Respiratory failure from COVID-19 is linked to excessive immune activation that causes a cytokine storm, in which the inflammatory immune protein in the lungs increase to dangerously high levels. This hyper-reaction of the immune system has been observed with other coronaviruses, like SARS and MERS. Cell therapy has previously shown promise for treating respiratory distress for the nearly 500,000 who are affected globally every year even without the COVID-19 pandemic.

Agenus, a US-based biotechnology company headquartered in Lexington, MA with the goal of advancing immune therapies for patients with cancer, recently announced that its proprietary allogeneic iNKT cell therapy will be evaluated for its potential to treat COVID-19 and cancer through its cell therapy subsidiary, AgenTus.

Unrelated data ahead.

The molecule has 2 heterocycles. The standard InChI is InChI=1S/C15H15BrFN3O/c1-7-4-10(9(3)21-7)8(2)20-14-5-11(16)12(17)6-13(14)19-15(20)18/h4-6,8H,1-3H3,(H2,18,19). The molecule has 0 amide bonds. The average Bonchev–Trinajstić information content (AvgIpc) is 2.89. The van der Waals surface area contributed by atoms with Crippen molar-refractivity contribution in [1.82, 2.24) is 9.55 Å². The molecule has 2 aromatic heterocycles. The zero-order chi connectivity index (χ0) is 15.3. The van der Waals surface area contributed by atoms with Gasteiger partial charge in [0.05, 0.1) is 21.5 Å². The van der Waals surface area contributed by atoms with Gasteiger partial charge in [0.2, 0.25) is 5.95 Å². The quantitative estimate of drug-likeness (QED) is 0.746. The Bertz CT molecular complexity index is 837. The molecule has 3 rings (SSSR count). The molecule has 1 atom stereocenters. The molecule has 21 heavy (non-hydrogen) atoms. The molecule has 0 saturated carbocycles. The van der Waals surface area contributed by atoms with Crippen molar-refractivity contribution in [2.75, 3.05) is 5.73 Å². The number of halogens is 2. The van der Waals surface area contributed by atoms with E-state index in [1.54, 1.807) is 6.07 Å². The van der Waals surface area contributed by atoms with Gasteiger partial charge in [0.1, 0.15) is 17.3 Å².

Invariant natural killer T cells (iNKT cells) are a unique cell type that combine features of two critical arms of the immune system, T cells (adaptive immunity) and NK cells (innate immunity), making them invaluable in combatting diseases like cancer and COVID-19. In the case of cancer, they travel to tumor tissue by detecting a protein known as CD1d. They also express a protein known as NKG2D, which recognizes tumor stress ligands. Importantly, these proteins are expressed in both solid and liquid tumors, making iNKT cells broadly applicable to all cancer patients. In preclinical models, iNKT cells have been shown to work alone and have also demonstrated curative potential when activated and combined with Agenus pipeline of immuno-oncology drug candidates.